Photographs are essential to documentarians. Perhaps you need a photo of an interviewee at a younger age, a photo of a document, a photograph of a location at a different moment in time — whatever it may be, there’s a good chance that you’ll need at least a dozen photographs for most documentaries.
Take a look at the trailer for Making A Murderer. During the first thirty seconds, you’ll see twelve photos — eight of Steven Avery, and four of documentation from his arrest. However, only five of those twelve photographs appear in the timeline in their default format. The other seven photographs either include movement or an effect applied to the footage layer to make it look a little more interesting.
There’s no problem with using photographs in your documentary. However, if you simply show photograph after photograph, it may start to appear like a sideshow and distance your audience from the material.
Let’s have a look at some basic effects you can apply to your photographs.
The most basic of all effects in After Effects, or any NLE, is to pan or zoom. If you’re already an editor, you can skip this segment and jump down to the next effect. If you’re making your first documentary and have little experience with editing, this tip is for you.
To pan or zoom, bring your photographs into After Effects, create a new composition, and place your photographs on the timeline. Then, increase the scale the photograph so it is slightly larger than the composition. Open the effects panel, or the layer properties (depending on what software you are using).
Set a keyframe on either the pan or the zoom, scrub ahead, then either increase the scale (to zoom in), or pan across the image. There are going to be options to change the keyframe type, but leave it as it is. You don’t want the movement to come to a stop; that would reduce the momentum of what you’re trying to achieve.
For the best results, I’ve found that only the slightest movement is necessary. The edit will also look better if a photograph cuts to another photograph with the same movement. For example, a zoom cut into another zoom will look better than a zoom cut to a pan.
Building on the movement effect, we can also create a grunge or paper texture. However, instead of zooming into the texture and photograph as one, we will separate the photograph and the texture in z-space and softly track forward so the grunge texture appears first. When you do this, it creates an interesting dynamic between the photograph and the texture. You can put this to creative use with textures that are similar to the theme or style of the photograph.
For example, using a grunge texture for an old photograph of someone who committed a crime would enhance the mood of that segment.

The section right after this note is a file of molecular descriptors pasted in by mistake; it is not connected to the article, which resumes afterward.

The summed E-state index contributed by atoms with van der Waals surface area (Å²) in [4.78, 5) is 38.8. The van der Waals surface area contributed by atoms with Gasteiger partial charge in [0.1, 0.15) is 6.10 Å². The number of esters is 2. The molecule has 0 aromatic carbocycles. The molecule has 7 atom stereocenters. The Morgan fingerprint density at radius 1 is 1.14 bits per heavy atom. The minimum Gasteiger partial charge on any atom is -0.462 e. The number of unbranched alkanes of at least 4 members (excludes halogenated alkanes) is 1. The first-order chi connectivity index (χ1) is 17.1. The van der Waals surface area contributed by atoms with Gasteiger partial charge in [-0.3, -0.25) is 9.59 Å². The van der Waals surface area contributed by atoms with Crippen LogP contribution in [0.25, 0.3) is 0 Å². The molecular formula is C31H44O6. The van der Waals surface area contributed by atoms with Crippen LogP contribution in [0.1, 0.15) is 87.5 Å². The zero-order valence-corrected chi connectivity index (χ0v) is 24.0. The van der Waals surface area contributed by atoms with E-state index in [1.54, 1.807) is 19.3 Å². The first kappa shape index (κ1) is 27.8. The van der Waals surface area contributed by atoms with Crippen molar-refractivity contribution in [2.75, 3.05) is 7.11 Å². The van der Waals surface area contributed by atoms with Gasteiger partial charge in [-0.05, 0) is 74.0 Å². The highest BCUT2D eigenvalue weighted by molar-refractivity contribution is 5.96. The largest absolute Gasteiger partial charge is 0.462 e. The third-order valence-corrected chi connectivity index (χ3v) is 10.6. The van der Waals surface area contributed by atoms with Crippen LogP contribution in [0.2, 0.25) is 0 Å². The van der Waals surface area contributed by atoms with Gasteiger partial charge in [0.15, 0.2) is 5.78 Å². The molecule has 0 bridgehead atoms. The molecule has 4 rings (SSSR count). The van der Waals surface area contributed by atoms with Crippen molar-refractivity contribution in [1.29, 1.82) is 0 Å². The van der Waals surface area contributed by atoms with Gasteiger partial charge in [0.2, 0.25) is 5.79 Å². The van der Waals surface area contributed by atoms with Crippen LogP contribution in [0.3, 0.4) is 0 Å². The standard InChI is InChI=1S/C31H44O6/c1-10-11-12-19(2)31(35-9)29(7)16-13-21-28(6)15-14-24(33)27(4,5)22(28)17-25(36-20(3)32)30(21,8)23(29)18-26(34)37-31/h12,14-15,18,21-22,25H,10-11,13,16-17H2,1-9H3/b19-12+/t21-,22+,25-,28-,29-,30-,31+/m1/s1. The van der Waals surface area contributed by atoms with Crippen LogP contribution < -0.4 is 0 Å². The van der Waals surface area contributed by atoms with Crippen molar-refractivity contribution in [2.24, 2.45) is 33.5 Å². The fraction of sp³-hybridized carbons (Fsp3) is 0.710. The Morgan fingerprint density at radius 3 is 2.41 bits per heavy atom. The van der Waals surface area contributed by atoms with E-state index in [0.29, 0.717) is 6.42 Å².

To do this, bring both files into After Effects. Set the texture file above the photograph, and change the blend mode of the texture layer to a mode that works for your image. In my example, Soft Light works best, along with decreasing the opacity to 75%.
Change both layers to a 3D layer, and create a new camera.
Open the position controls of the Grunge Texture, and bring it forward in z-space. That will be the position controls on the very right. Finally, open the position controls for the camera, set a keyframe, scroll forward two seconds, and then move the camera’s position forward.
This is the final result.
As you can see, it creates a fascinating effect, almost as if the audience is becoming a part of the photograph itself. It will definitely keep your audience more engaged than a static picture would.
Combining both tips, let’s look at creating a digital screen. Facebook, Twitter, and SMS have become an integral part of daily communication and entertainment. As a result, many police investigations and high profile disputes look at photos and status updates on social media. The same is true in documentaries (see Catfish).
If you’re displaying a set of photographs from a social media account, you can immerse the audience a bit more by making the photo appear as if it’s on a computer screen. Of course, you could essentially film the screen itself, but this digital option takes no longer than a few minutes.
Bring your photograph into After Effects with a computer screen pixel texture.
Place your pixel layer on top of the photograph, and change the blend mode to color burn (or whatever works best for the look you are trying to achieve). Then lower the opacity to around 25-45%.
The photo now looks as if it is a screen capture. However, we can take it one step further by turning the screen layer and the photograph into a 3D layer and moving it along the z-axis, so it appears as if we are moving alongside a computer display.
Following the steps from the grunge texture tip, add a camera, change both files to a 3D layer, hit P on the keyboard to bring up the position controls, and on the z-axis controls, slightly move them back. Then, using the rotation controls (R on the keyboard), rotate the photographs 20-25. Now, if we keyframe our camera movement, it looks as if we are moving alongside a computer screen image.
2D to 3D
Finally, here’s a video tutorial of my own. In this video tutorial, I break down how to transform a 2D image into a 3D video file. It takes a little longer than the effects listed above, but if you have the time and want to make an individual photograph stand out from the rest, this is a great technique.
Of course, there’s nothing wrong with just using a photograph without animations or effects. You also shouldn’t enhance every single still within your documentary — the effects may become too distracting. However, using the instructions above, you can now bring a little bit more to those photos you do need to enhance.
Cover image via Shutterstock.